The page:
Utilities, council tax and other bills in accommodation

Produced by Tolley

The following Employment Tax guidance note Produced by Tolley provides comprehensive and up to date tax information covering:

  • Utilities, council tax and other bills in accommodation
  • Council tax and utility bills ― exemptions
  • Exemptions applicable to council tax or utility bills
  • Council tax and utility bills ― reporting requirements
  • Employer reimburses employee
  • Employer pays employee’s bill directly
  • Employer has contract with supplier and pays them directly
  • Gas and electricity bills
  • Cap on expenses connected with living accommodation ― application to benefit of gas and electricity where accommodation is exempt
  • Calculation of net earnings
  • More...

Utilities, council tax and other bills in accommodation

The payment of an employee’s council tax or utility or other bills is usually linked to the provision of living accommodation to the employee.

Whether or not the payment of council tax or utility bills is treated as a taxable benefit depends on whether the reason for the provision makes it an exempt benefit under specific legislation.

Payments in respect of gas and electricity made by an employer in relation to employer-provided accommodation are always taxable. However, how and why the benefit is provided to the employee determines both the value of the benefit and reporting requirements.

Council tax and utility bills ― exemptions

Whether or not the payment of council tax or utility bills on behalf of the employee constitutes a taxable benefit depends on why the amounts have been paid.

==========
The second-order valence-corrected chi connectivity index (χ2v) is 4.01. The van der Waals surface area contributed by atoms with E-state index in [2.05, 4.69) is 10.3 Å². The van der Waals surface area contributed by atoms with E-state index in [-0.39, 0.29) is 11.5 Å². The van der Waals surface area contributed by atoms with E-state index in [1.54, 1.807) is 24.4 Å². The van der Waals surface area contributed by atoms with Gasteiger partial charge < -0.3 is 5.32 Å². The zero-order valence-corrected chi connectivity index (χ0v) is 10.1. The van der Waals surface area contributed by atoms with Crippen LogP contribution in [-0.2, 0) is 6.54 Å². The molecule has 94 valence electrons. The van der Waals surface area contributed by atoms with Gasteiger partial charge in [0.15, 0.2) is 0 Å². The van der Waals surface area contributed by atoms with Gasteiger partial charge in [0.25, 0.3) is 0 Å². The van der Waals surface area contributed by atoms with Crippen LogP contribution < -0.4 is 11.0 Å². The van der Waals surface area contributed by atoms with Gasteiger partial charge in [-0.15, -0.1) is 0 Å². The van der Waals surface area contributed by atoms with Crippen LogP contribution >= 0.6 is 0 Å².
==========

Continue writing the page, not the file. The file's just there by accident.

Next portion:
If the payment of council tax does not fall into one of the exemptions below then the full amount is taxable. The section on ‘reporting requirements’ below sets out how it should be reported and taxed.

Exemptions applicable to council tax or utility bills

They payment of council tax or utility bills (specifically council tax, water charges or sewerage charges) is not taxable if it is provided in connection with living accommodation which is exempt from tax either as job-related accommodation or due to a security threat; this is confirmed by HMRC guidance at EIM11332. Broadly, there are two exemptions:

  1. job-related accommodation ― where either the accommodation is necessary for the proper performance of the duties, or it is both customary to provide the accommodation and it is provided for the better performance of duties

  2. accommodation provided due to a security threat

ITEPA 2003, s 314

The specifics of these exemption exemptions applying to the provision of living accommodation are discussed in the Living accommodatio

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